This Is What Peak Porsche 911 Performance Looks Like

It seems like every year for the past 13 or 14 years, we’ve hit what appeared to be peak “old hot-rod 911,” and each time that happens, we can’t possibly get any more exotic, expensive, powerful or lightweight. Well, we might have actually hit the peak this time with the Tuthill Porsche 911K.

What makes me think that this time is truly the top of ze berg? Well, the 911K weighs just 1,865 pounds. That’s not some dry weight either; that’s wet weight, ready-to-drive. But lightweight has been done before, so that’s not the end. But did I mention it also makes 350 horsepower from a 3.1-liter, four-valve dual-overhead cam engine that revs to 11,000 rpm, which is frankly absurd, as are the flames it shoots on deceleration. Oh, and it has a six-speed gearbox, but not the one from a 993. Instead, it’s a highly modified version of the 915 gearbox from the 911 used from 1972 to 1986, and being a 1972 model, it’s got a magnesium case. To put a reverse gear in, Tuthill had to make a super special, super small gear that’s actuated by the old heater lever near the parking brake.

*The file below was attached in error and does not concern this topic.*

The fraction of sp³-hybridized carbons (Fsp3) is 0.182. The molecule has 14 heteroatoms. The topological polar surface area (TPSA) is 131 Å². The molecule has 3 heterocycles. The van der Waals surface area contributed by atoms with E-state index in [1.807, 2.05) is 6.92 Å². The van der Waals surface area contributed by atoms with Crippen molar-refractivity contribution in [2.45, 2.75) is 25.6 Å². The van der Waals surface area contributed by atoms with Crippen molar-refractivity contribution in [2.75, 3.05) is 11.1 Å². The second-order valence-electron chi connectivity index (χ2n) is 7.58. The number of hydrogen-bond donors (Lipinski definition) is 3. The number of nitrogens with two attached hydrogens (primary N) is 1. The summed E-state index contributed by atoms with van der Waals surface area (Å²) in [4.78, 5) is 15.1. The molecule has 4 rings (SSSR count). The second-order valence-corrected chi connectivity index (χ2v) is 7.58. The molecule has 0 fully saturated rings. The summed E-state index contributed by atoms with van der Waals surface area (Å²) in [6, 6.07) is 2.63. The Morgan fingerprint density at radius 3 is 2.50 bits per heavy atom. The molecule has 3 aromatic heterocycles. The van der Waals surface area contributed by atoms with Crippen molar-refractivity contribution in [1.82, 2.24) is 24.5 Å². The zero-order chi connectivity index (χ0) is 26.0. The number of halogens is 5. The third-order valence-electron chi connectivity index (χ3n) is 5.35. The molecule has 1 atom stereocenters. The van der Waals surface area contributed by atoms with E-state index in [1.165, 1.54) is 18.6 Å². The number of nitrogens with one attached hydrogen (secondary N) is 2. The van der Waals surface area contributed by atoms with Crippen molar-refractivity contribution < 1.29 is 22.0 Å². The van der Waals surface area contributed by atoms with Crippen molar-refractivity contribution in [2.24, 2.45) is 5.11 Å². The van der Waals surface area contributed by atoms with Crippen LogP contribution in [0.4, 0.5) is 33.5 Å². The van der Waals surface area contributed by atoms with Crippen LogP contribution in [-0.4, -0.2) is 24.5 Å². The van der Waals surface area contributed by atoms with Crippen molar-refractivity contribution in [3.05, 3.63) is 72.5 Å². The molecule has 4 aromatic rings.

Oh, and there’s a hydraulic handbrake. Tuthill does spend most of its days making rally cars, after all.

Chris Harris Drives The Tuthill Porsche 911K – THE ASTONISHING 350HP LIGHTWEIGHT MACHINE

The whole 911K thing is bananas, and because the nerds at Tuthill built it, it’s likely to be beautifully made and really robustly engineered. These are, after all, the folks who built a 997 GT3 for World Rally competition and then beat the piss out of it for several seasons. They know their business.

In this video, we see a hooting and smiling Chris Harris – formerly of Jalopnik (natch), Chris Harris On Cars, and, of course, Top Gear UK – flogging this featherweight 911 around what I assume is Wales and absolutely gushing over how much fun the car is, and what an assault on your senses it is. He also compares it to a superbike, which, given that Chris rides very fast motorcycles (Ducati Panigale comes to mind), we assume he knows what he is talking about and that the comparison is apt.

Tuthill is only building 33 of these cars, and I have no idea what the price is. However, given the amount of carbon fiber, titanium and generally clever engineering, I suspect it’ll be considerable and also worth every single penny.